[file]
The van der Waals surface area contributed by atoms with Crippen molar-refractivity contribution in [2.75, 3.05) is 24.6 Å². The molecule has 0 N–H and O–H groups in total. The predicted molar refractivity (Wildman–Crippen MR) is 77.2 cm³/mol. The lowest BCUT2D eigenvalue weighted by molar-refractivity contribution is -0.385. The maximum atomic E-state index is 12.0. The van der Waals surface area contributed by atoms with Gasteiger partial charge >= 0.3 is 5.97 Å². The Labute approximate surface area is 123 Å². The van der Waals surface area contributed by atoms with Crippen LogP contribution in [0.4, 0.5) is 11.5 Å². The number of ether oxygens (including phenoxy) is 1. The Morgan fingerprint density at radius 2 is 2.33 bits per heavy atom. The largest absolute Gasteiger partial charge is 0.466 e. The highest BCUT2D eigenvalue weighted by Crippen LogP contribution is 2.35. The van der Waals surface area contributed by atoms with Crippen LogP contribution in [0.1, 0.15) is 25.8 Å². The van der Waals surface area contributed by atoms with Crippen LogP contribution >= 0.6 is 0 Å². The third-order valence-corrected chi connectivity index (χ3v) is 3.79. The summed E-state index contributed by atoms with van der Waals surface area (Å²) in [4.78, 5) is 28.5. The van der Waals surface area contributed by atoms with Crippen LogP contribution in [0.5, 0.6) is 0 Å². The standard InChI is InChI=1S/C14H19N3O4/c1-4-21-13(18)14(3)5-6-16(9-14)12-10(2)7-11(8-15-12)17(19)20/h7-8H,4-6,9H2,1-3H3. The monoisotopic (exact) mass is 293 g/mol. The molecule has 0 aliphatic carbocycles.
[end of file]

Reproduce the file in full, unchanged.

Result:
The van der Waals surface area contributed by atoms with Crippen molar-refractivity contribution in [2.75, 3.05) is 24.6 Å². The molecule has 0 N–H and O–H groups in total. The predicted molar refractivity (Wildman–Crippen MR) is 77.2 cm³/mol. The lowest BCUT2D eigenvalue weighted by molar-refractivity contribution is -0.385. The maximum atomic E-state index is 12.0. The van der Waals surface area contributed by atoms with Gasteiger partial charge >= 0.3 is 5.97 Å². The Labute approximate surface area is 123 Å². The van der Waals surface area contributed by atoms with Crippen LogP contribution in [0.4, 0.5) is 11.5 Å². The number of ether oxygens (including phenoxy) is 1. The Morgan fingerprint density at radius 2 is 2.33 bits per heavy atom. The largest absolute Gasteiger partial charge is 0.466 e. The highest BCUT2D eigenvalue weighted by Crippen LogP contribution is 2.35. The van der Waals surface area contributed by atoms with Crippen LogP contribution in [0.1, 0.15) is 25.8 Å². The van der Waals surface area contributed by atoms with Crippen LogP contribution >= 0.6 is 0 Å². The third-order valence-corrected chi connectivity index (χ3v) is 3.79. The summed E-state index contributed by atoms with van der Waals surface area (Å²) in [4.78, 5) is 28.5. The van der Waals surface area contributed by atoms with Crippen LogP contribution in [0.5, 0.6) is 0 Å². The standard InChI is InChI=1S/C14H19N3O4/c1-4-21-13(18)14(3)5-6-16(9-14)12-10(2)7-11(8-15-12)17(19)20/h7-8H,4-6,9H2,1-3H3. The monoisotopic (exact) mass is 293 g/mol. The molecule has 0 aliphatic carbocycles.